Apparently Manners are not Universal

I was born and raised in the Midwest. As I was growing up, I learned several sayings I was told were polite to say: “Please”, “Thank you”, “I’m sorry” and the one I want to talk about today “excuse me”.

I was taught to say excuse me if I walked in front of any one or wanted to get by someone or touched someone accidently. I was and still am a polite person, but there are countries where you cannot be polite.UA 62

In 1994 my husband and I began making short term missionary trips to Russia. While there we were asked to come spend some time in a city named Zelenograd. We were to live there and help a local church establish home groups. The church would provide housing for us.

We agreed and went to Russia. We were about an hour from Moscow and had no car so we took public transportation. To get to the missionary’s home we had to take a bus to Moscow then take the Metro to his home.

As we were planning to go to Moscow, Bob said to me I could not be polite and say excuse me while getting on public transportation. More and more people showed up at the stop. As the bus was pulling up, Bob said I should start pushing my way into the bus. If I didn’t, I would get left at the bus stop.

I thought he was kidding. He was not.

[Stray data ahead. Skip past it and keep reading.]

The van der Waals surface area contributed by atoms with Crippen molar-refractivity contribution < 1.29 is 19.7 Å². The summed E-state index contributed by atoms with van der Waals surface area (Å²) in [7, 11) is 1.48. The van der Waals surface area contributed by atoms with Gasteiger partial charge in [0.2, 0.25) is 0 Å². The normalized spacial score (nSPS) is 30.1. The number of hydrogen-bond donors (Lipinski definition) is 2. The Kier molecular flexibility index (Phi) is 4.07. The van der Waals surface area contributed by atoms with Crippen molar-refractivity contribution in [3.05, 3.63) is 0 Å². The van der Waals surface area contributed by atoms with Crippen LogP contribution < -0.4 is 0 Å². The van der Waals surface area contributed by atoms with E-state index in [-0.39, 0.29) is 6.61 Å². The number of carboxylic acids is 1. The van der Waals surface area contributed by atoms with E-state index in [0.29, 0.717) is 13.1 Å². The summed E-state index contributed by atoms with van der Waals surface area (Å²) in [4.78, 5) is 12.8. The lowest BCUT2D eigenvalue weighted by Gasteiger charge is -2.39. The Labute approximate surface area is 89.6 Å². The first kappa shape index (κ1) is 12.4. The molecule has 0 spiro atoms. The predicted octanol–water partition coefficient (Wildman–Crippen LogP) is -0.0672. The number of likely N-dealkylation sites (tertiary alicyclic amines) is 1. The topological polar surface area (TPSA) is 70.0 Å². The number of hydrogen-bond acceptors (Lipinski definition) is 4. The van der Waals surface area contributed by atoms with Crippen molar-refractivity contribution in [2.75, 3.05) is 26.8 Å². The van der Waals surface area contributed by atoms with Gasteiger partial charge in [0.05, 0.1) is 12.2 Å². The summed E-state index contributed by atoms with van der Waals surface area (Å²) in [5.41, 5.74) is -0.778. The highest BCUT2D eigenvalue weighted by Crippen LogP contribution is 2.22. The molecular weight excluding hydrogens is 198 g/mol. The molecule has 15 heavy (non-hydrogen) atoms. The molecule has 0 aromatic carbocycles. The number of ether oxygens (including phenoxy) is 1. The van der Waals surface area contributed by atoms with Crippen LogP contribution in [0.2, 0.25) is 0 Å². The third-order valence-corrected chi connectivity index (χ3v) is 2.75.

The people crowded toward the door and when it opened the pushing and shoving really started. I found I was being pushed out so I had to also start pushing forward. Sure enough, when we were packed into the bus like sardines, the doors closed and those who didn’t get on had to wait for the next bus.

We got to Moscow and had to buy tickets to the Metro. The line for the tickets was the same as getting on the bus. Going down the escalator to get on the Metro was the same. Only one person at a time could get through the turnstyle and the pushing and shoving was still going on. Getting on the Metro was the same thing. I did not feel comfortable at all.

When we got to the home of the missionary I asked his wife about it. She said she understood because she also had to learn how to push and shove. We were there a month and I learned to push and shove with the best of them. I have also learned there are other countries where public transportation is the same way.

I will say I am much more comfortable saying “excuse me” and hope it never goes out of style here where I live.


9 thoughts on “Apparently Manners are not Universal

  1. When we were in Italy I called that situation “an Italian Line”. I tried to buy some stamps in Rome. I finally got the stamps but I felt like I was run over buy a bus.


  2. Go to your browser and type in Tales From The MissionField. It should take you right to the latest one. You should get an email every time there is a new post.


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